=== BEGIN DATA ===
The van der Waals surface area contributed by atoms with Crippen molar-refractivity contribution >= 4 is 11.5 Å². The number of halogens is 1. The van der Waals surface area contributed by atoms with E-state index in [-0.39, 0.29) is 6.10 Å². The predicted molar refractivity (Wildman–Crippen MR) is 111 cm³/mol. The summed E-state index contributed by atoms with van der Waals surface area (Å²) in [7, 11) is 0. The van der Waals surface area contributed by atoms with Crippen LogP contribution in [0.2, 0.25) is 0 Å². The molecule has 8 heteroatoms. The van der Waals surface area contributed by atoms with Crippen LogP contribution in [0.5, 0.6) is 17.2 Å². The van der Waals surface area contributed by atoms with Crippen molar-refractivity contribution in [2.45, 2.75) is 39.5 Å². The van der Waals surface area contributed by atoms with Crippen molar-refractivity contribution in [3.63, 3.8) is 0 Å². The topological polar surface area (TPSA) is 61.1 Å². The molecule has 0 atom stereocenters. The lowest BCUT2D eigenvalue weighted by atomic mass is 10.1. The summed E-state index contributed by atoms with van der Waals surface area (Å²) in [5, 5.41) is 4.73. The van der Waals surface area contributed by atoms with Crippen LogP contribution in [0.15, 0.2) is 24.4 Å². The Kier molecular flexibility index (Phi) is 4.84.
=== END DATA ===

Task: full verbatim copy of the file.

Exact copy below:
The van der Waals surface area contributed by atoms with Crippen molar-refractivity contribution >= 4 is 11.5 Å². The number of halogens is 1. The van der Waals surface area contributed by atoms with E-state index in [-0.39, 0.29) is 6.10 Å². The predicted molar refractivity (Wildman–Crippen MR) is 111 cm³/mol. The summed E-state index contributed by atoms with van der Waals surface area (Å²) in [7, 11) is 0. The van der Waals surface area contributed by atoms with Crippen LogP contribution in [0.2, 0.25) is 0 Å². The molecule has 8 heteroatoms. The van der Waals surface area contributed by atoms with Crippen LogP contribution in [0.5, 0.6) is 17.2 Å². The van der Waals surface area contributed by atoms with Crippen molar-refractivity contribution in [2.45, 2.75) is 39.5 Å². The van der Waals surface area contributed by atoms with Crippen molar-refractivity contribution in [3.63, 3.8) is 0 Å². The topological polar surface area (TPSA) is 61.1 Å². The molecule has 0 atom stereocenters. The lowest BCUT2D eigenvalue weighted by atomic mass is 10.1. The summed E-state index contributed by atoms with van der Waals surface area (Å²) in [5, 5.41) is 4.73. The van der Waals surface area contributed by atoms with Crippen LogP contribution in [0.15, 0.2) is 24.4 Å². The Kier molecular flexibility index (Phi) is 4.84.